To Succeed in the Post-COVID Era, Our Schools Need to Stop Batch-Processing Kids

To Succeed in the Post-COVID Era, Our Schools Need to Stop Batch-Processing Kids
(AP Photo/Jean-Francois Badias)

As school winds down for this year, discussion in education circles has turned to next year. After a spring of uneven distance learning and a long summer, should classes pick up where they were last March—or where they would normally start? Should they ask those who did not participate in distance learning to repeat a year?

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But these questions miss the point. All students arrive, every year, at different stages in their academic growth. Some are multiple years behind grade level; some are near grade level but have gaps in their learning, topics they have never mastered. And some are at or above grade level.

Schools full of low-income children have struggled with this reality for years, because many of their students are years behind grade level. Many charter schools were founded to serve such students, and they have led the search for answers. The high performers assess their students with brief tests at the beginning of the year and then every six weeks or so, offering intensive help to those who are behind.

This might include small group sessions with a teacher or aide; intensive catch-up sessions on Saturdays and during school breaks; educational software that can help students fill their learning gaps and move more rapidly toward grade level; and tutoring.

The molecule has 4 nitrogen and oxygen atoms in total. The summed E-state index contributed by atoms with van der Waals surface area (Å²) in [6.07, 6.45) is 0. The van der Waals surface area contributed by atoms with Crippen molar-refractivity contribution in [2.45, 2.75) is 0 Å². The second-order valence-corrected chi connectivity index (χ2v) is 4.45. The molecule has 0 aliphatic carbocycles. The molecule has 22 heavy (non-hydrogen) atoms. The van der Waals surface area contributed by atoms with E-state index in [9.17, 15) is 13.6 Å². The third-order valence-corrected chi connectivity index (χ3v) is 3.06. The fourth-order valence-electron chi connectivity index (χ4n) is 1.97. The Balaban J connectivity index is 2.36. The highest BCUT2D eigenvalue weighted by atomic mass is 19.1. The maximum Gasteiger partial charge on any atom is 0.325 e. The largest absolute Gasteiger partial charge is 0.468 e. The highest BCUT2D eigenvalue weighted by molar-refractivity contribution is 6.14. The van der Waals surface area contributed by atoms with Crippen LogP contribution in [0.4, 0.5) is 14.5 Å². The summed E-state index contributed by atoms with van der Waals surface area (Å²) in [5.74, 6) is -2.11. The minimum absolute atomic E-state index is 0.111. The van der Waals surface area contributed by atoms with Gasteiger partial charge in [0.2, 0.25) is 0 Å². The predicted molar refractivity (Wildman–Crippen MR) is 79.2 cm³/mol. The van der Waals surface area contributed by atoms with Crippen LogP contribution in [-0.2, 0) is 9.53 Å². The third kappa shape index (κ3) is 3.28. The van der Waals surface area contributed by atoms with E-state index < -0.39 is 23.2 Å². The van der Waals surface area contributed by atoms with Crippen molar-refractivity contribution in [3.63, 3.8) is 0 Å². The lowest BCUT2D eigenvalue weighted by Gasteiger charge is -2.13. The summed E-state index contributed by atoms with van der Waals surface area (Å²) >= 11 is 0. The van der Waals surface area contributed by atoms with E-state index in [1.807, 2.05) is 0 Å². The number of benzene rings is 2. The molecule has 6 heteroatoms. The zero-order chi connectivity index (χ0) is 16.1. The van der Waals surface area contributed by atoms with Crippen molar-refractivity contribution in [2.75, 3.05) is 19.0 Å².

Regular assessment and intensive catch-up is known in education circles as “Response to Intervention” (RTI), an admittedly odd name. The broader process of using software and other methods to meet every student where they are and help them move forward is called “personalized education.” These two ideas define what every school should do next fall—and beyond.

Salman Khan, who founded Khan Academy and authored The One World Schoolhouse: Education Reimagined, talked about this in a recent webinar. Teachers teach slices of curriculum, he pointed out, then give tests. But when students get only 60 or 70 or 80 percent correct on the test, the teachers still move on. Some of the kids never master certain topics, so they accumulate learning gaps.

“And at some point, they get to, say an algebra class—the first class where all of that math knowledge up until then has to be fluent, and you see an equation, and it has an exponent in it, it has … negative numbers, and there’s no way you’re going to understand that, because of your gaps, and so you fail. It’s not because you’re not bright; it’s not because the teacher’s not good; it’s because there’s no way for you to remediate that.”

Khan compares it to building a house but only allowing two weeks for each piece of work, then moving on, even if that work is only 70 percent complete. Pretty soon the house collapses.

He advocates what he calls “mastery learning,” in which each child continues to work on each topic until they have mastered it—often using educational software to augment the teacher’s instruction or provide more practice.